After the pain in the behind winter weather event last week it was my personal hope our next system would be a bit easier to forecast. Hah! This one is even more difficult because it’s a dreaded cold-core upper-level low. Also known as a bowling ball low, the system itself is quite compact and has very cold temperatures aloft. This type of system does have a tendency to cause dynamically-driven snow in the winter months as it passes overhead a given location. The reasoning is that if precipitation is falling heavy enough – it can ‘drag down’ those very cold temperatures aloft and allow for a wet snow to fall – even with surface temperatures a few degrees above freezing (32F).
Since that dynamic cooling from aloft only happens in close proximity to that upper-low, the track is very important. In addition, sometimes the snow can fall faster than it can melt at the surface – even with temperatures at the surface above the freezing mark. This can cause a wet-slushy snow accumulation and result in a short-duration travel nightmare. Ground temperatures and surface temperatures would remain above freezing, so it would take a heavy snowfall rate to produce accumulations. Even if snow did accumulate it would melt very quickly after the snowfall stopped – so roads would at least be in better shape a few hours after the event.
The forecast for snow will depend heavily on the position of that upper-level low along with the location of a potential heavier band of snow just to the west of it. Confidence is increasing that there will be snowfall across parts of the Big Country, Texoma, and North Texas. This may occur as a wet snow mixing in with rain – or changing over to a wet snow entirely. Again, surface temperatures should remain above freezing and soil temperatures are in the upper 40s. Both factors would limit the threat of accumulations.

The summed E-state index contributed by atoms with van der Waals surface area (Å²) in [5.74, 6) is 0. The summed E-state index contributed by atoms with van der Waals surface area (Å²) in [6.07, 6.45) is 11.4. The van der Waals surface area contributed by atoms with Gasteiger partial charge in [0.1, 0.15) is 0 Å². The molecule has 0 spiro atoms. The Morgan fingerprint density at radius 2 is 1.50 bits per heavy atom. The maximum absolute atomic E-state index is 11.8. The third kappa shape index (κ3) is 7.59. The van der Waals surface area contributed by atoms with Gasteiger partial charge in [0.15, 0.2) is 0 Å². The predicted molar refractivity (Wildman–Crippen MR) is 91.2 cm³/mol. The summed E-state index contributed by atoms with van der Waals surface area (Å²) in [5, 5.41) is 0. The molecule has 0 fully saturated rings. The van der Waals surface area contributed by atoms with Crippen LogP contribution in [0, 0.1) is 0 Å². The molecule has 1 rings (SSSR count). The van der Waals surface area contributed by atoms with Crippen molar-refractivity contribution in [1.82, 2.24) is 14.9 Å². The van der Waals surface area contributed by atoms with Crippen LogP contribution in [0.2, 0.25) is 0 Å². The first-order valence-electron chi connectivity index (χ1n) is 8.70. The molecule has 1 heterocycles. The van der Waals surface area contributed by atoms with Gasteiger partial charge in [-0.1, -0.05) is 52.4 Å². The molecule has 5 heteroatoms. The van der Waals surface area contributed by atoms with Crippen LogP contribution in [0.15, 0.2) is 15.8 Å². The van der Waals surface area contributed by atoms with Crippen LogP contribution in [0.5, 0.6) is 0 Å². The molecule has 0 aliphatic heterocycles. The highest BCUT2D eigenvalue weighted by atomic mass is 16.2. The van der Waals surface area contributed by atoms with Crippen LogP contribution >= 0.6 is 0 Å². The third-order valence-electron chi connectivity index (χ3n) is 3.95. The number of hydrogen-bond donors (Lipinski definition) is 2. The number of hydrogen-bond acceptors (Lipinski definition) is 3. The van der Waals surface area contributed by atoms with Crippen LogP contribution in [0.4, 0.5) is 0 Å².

There’s a ‘but’ in that though… as stated above, there may be a smaller band of heavy snow somewhere in those aforementioned regions. At this juncture, it looks like that band would be in western North Texas and the eastern Big Country. The eventual position of that heavier band (and if it even develops) will change – and so could that axis. This kind of event (involving those pesky upper-level cold core lows) do have a history of producing surprise impactful winter weather events. Our issue is we simply are unable to pin down the threat of any ‘impactful’ event until we’re within hours of it starting.
The National Weather Service in Fort Worth put this forecast quite well with their afternoon discussion headline.
Confidence that we will see wintry precipitation somewhere across North or Central Texas is increasing. The million dollar question is where, when, and how much?
The forecast is going to change between now and Thursday. Every weather model run will look a bit different. That’s why we are not showing you every model run (produced every six hours). A good forecast is built on consistency and not ‘whip-lashing’ the forecast with changes. Last week’s winter storm out west was a great example of how much a forecast can change inside the 48 hours mark. Perhaps we’re being more cautious because of that, but I’d rather tell you what we know and explain the factors we simply don’t know. Check back several times tomorrow and on Thursday for the latest forecast as this is the kind of system where surprises are probable.
Very windy on Thursday and Thursday Night. Outdoor decorations need to be secured or brought indoors!
Now, how about a forecast aspect that we are pretty confident about? It is going to be windy across all of Texas on Thursday and Thursday Night. This same upper-level low will have a ton of energy with it. We’re anticipating wind gusts of 45 to 60 MPH across the western half of Texas for several hours on Thursday and Thursday Night. Wind gusts of 35 to 45 MPH will become more likely Thursday Night across the eastern half of Texas. Blowing dust is a decent bet across West Texas and the threat of fast-moving grass fires will be near-critical. We’ll chat more about the wind and chance for thunderstorms in East/Southeast Texas in tomorrow morning’s update.